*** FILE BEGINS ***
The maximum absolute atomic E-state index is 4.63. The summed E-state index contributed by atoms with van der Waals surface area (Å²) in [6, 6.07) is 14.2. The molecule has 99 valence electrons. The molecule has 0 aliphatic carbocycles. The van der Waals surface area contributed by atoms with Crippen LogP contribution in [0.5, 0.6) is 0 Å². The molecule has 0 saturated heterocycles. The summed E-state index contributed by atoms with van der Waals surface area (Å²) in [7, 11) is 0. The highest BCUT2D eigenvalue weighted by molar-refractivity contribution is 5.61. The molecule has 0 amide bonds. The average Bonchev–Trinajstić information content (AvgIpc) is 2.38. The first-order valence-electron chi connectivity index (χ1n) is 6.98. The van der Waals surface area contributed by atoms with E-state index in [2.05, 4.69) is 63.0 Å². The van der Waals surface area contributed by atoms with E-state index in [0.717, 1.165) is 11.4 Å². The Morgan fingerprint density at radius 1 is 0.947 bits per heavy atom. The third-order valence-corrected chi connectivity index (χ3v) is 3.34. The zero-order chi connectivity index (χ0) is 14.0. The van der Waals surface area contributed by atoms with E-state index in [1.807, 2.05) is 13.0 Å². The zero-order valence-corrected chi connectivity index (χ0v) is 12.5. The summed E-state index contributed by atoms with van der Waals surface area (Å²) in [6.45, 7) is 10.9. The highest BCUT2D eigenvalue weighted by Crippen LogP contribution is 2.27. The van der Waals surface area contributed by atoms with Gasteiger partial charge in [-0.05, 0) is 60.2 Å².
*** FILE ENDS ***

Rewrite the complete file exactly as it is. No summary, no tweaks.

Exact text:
The maximum absolute atomic E-state index is 4.63. The summed E-state index contributed by atoms with van der Waals surface area (Å²) in [6, 6.07) is 14.2. The molecule has 99 valence electrons. The molecule has 0 aliphatic carbocycles. The van der Waals surface area contributed by atoms with Crippen LogP contribution in [0.5, 0.6) is 0 Å². The molecule has 0 saturated heterocycles. The summed E-state index contributed by atoms with van der Waals surface area (Å²) in [7, 11) is 0. The highest BCUT2D eigenvalue weighted by molar-refractivity contribution is 5.61. The molecule has 0 amide bonds. The average Bonchev–Trinajstić information content (AvgIpc) is 2.38. The first-order valence-electron chi connectivity index (χ1n) is 6.98. The van der Waals surface area contributed by atoms with E-state index in [2.05, 4.69) is 63.0 Å². The van der Waals surface area contributed by atoms with E-state index in [0.717, 1.165) is 11.4 Å². The Morgan fingerprint density at radius 1 is 0.947 bits per heavy atom. The third-order valence-corrected chi connectivity index (χ3v) is 3.34. The zero-order chi connectivity index (χ0) is 14.0. The van der Waals surface area contributed by atoms with E-state index in [1.807, 2.05) is 13.0 Å². The zero-order valence-corrected chi connectivity index (χ0v) is 12.5. The summed E-state index contributed by atoms with van der Waals surface area (Å²) in [6.45, 7) is 10.9. The highest BCUT2D eigenvalue weighted by Crippen LogP contribution is 2.27. The van der Waals surface area contributed by atoms with Gasteiger partial charge in [-0.05, 0) is 60.2 Å².